Fake News

Swimming news is seldom all that important. The exaggerated winning margin of the junior boy’s 200 butterfly lags in prominence behind the fictitious size of Donald Trump’s electoral victory. Mind you the Board of Swimming New Zealand is as prone to exaggeration as the current President of the United States. For example in the most recent Annual Report I am told that, “With strong leadership and governance from our Board and Management Team” “we deliver our vision” of “excellence in swimming”. I’m not sure how that “strong leadership and governance” is going to explain the most recent trial’s fiasco. Or perhaps, in the opinion of these strong leaders, having no one swim a qualifying time is sufficient to pass as excellence in swimming. Come to think of it, I’m not sure how the Board came up with the description of itself as “strong leadership and governance”. That seems to me to be a bit of a stretch. Perhaps Bruce and Donald have something in common. But for those who indulge in fake news anything is possible.

It should be obvious that performance and progress are best served when there is a ruthlessly uncompromising attitude to the truth. If something has gone wrong, then own it. Don’t spend time telling lies or spinning the truth. If something has gone right accept it for what it is. Don’t try and turn the level three junior girl’s 25 breaststroke into an Olympic final. Kipling said it best, “If you can meet with Triumph and Disaster. And treat those two impostors just the same …Yours is the Earth and everything that’s in it, And which is more you’ll be a Man, my son!”

Sadly it is not only Swimming New Zealand who fail the accuracy test. When it comes to swimming the mainstream press and commentators also indulge in fake news. For example New Zealanders have recently been competing in Australian state championships in Victoria and Queensland. Here is a comment I read about the Australian state competitions.

“It’s tough to get a medal at the Victoria Champs, one of the two toughest state champs in Australia.”

Of course the comment is a really dumb thing to say. The difficulty of getting a medal anywhere is going to depend on the event and who is swimming. When Lauren Boyle was around, winning a distance freestyle event was as difficult in New Zealand as anywhere. Right now winning the women’s 50 freestyle in Queensland or the men’s 100 breaststroke in Scotland or the men’s 200 butterfly in South Africa or the men’s 100 butterfly in Singapore is extremely tough.

Ignoring the stupidity of the comment, I was puzzled by its accuracy. It seemed like fake news. I have swum in, or have had swimmers compete in, the Queensland, Victoria, NSW, South Australia and West Australia state championships. I would never have thought of Victoria as being “one of the two toughest state champs”. Swimmers I have coached have won medals in Victoria, South Australia, West Australia and NSW. I don’t think any of them would have thought the Victoria event was one of the two most difficult. Without doing any research I would have thought Queensland and NSW were Australia’s two toughest states followed by Victoria a distant third and West and South Australia after that.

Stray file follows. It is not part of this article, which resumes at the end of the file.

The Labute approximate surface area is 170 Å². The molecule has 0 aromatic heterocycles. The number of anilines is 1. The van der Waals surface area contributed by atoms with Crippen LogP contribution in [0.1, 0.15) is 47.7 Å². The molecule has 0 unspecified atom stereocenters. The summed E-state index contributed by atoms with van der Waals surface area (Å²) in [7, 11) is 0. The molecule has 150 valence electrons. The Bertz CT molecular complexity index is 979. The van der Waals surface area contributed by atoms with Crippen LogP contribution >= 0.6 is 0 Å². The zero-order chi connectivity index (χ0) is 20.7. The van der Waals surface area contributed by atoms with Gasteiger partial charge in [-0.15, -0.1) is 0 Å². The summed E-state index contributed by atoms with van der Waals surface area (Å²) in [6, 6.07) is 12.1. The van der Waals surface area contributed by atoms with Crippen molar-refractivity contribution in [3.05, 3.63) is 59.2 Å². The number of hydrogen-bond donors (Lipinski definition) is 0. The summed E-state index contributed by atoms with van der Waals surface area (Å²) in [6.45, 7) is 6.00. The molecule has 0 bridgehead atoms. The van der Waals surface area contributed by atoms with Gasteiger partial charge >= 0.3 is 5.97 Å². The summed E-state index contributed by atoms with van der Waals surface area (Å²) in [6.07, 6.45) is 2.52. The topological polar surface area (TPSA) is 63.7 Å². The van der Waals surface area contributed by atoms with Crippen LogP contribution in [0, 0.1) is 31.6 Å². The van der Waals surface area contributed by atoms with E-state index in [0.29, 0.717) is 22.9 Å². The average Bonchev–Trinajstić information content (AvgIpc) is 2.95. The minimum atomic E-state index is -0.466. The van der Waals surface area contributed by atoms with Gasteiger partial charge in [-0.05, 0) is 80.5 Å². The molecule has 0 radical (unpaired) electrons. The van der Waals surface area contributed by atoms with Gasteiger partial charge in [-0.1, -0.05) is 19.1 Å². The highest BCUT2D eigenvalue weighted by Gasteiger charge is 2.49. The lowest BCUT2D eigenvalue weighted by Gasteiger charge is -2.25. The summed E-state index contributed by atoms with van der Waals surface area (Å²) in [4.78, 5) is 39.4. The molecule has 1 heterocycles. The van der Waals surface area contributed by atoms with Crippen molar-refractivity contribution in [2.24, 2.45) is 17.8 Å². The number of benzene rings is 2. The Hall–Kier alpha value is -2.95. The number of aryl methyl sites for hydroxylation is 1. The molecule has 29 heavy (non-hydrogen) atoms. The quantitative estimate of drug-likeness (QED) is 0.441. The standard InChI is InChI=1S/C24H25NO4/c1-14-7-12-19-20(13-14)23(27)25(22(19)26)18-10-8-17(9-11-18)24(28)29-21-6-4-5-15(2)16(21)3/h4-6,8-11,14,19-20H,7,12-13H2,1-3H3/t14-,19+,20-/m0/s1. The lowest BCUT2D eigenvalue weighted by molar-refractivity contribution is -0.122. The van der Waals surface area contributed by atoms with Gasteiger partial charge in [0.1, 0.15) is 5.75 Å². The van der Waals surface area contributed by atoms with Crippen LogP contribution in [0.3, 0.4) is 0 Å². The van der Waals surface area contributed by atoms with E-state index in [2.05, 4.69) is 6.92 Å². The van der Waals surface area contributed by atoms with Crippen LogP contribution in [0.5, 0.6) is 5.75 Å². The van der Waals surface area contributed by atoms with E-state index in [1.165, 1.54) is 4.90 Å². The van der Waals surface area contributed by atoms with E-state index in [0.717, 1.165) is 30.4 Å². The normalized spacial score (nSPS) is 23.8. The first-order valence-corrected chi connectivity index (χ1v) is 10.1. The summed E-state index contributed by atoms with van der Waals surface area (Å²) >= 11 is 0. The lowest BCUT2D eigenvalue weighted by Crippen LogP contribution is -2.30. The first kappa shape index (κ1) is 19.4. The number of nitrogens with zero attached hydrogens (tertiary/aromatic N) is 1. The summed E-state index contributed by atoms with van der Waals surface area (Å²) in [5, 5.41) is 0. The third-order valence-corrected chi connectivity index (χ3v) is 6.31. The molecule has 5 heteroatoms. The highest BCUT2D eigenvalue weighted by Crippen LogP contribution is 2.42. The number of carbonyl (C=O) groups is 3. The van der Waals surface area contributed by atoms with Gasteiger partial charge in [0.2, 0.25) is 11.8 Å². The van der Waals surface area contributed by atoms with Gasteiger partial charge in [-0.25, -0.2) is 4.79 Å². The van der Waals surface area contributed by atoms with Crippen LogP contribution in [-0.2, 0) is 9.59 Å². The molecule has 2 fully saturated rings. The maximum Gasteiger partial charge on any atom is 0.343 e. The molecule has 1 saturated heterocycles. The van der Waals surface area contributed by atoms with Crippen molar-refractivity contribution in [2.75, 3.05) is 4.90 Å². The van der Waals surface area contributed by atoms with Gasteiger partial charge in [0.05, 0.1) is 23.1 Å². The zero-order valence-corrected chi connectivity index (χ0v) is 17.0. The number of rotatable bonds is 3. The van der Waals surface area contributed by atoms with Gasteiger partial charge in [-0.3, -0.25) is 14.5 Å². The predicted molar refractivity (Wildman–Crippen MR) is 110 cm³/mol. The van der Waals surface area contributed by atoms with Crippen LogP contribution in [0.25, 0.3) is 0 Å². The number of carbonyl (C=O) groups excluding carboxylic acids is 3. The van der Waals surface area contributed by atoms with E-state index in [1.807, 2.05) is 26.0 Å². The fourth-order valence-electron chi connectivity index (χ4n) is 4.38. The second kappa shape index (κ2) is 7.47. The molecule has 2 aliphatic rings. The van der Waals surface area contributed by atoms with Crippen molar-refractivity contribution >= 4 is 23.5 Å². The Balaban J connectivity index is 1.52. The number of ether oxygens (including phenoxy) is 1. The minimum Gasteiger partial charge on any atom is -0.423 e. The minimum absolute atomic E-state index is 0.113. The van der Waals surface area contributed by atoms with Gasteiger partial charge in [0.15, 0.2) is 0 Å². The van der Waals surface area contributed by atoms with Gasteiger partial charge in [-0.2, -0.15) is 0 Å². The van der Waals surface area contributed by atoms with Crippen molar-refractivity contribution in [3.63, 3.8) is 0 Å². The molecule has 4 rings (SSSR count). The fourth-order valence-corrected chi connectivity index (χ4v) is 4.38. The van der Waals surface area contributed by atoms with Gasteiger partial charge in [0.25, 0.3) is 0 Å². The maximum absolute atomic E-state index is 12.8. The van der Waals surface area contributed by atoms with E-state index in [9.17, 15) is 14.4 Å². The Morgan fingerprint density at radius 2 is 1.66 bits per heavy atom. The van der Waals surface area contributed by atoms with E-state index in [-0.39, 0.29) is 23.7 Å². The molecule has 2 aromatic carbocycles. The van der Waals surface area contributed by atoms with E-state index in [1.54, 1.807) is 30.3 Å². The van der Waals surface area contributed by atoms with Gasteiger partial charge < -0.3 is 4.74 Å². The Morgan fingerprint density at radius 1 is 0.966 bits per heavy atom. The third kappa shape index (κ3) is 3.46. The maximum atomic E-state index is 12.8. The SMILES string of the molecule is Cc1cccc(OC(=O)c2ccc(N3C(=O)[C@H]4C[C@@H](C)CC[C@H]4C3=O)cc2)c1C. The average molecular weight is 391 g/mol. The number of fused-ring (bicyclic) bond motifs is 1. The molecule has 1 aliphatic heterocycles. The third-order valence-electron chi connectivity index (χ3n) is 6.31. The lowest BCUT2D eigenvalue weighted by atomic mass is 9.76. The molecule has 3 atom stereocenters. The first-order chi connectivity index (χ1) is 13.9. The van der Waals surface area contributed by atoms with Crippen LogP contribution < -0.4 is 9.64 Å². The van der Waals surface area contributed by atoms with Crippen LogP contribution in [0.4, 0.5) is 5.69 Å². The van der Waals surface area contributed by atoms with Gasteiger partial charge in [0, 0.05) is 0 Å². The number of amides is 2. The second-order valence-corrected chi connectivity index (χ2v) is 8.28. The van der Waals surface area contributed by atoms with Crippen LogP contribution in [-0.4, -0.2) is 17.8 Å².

And so for the sake of accuracy I looked up the results of the most recent state championships in five Australian state competitions. The results for the big three states are shown in the table below. I did the same table for West and South Australia but have not included them in this post.

Event Queensland NSW Victoria
M W M W M W
50 Fr 22.55 24.13 21.88 24.47 22.99 25.66
100 49.23 52.69 48.46 53.15 50.23 54.88
200 1.47.96 1.56.34 1.48.36 1.55.98 1.48.61 1.58.76
400 3.49.73 4.02.86 3.49.54 4.08.06 3.50.74 4.18.80
800 W - 8.31.00 - 8.29.23 8.48.57
1500 M 15.08.98 - 15.13.98 - 15.21.35
100Bk 54.03 59.22 54.64 59.28 54.63 59.97
200 1.57.41 2.10.35 1.59.13 2.08.77 1.59.89 2.09.96
100BR 1.01.66 1.07.24 1.00.23 1.06.55 1.00.54 1.08.03
200 2.12.29 2.23.50 2.10.67 2.23.17 2.09.65 2.26.05
100Fl 53.47 58.79 53.28 58.02 53.93 58.41
200 1.58.58 2.09.33 1.57.34 2.10.57 2.00.70 2.09.33
200 IM 1.58.89 2.13.13 2.00.47 2.13.78 2.03.38 2.14.82
400 4.20.45 4.42.98 4.18.52 4.44.51 4.24.48 4.50.51

So what does this information tell us? It tells us that the description of Victoria as “one of the two toughest state champs” is fake news rubbish.

On the basis of the state with the fastest swimmer in each event the analysis shows that NSW and Queensland have by far and away the fastest swimmers. The comparison is not even close. The Victoria championships have the fastest swimmers on only two of 26 events.

State Position State Number of Fastest Events
First NSW 12
Second Queensland 11
Third Victoria 2
Fourth West Australia 1
Fifth South Australia 0

Allocating points to the fastest, second fastest and so on tells a similar story. The table below shows the numbers. For ease of calculation I allocated the lowest points to the fastest swimmers. Here again the gap after the big two states down to Victoria is huge. The Victoria meet is close to 2% (or 2 meters per 100 meters) weaker than Queensland and NSW.

State Position State Points for First place
First Queensland 69.46.79
Second NSW 69.52.04
Third Victoria 71.04.96
Fourth West Australia 72.52.28
Fifth South Australia 73.16.06

And so whatever way the figures are presented, whether it is by the fastest in each event or by points over all the events, the two strongest states are Queensland and NSW. Victoria is a distant third and West and South Australia behind that. The moral is, don’t believe everything Swimming New Zealand tells you and if you get your facts from internet social media check their accuracy. Or in the words of an internet social scientist, “Don’t buy into the myth”.

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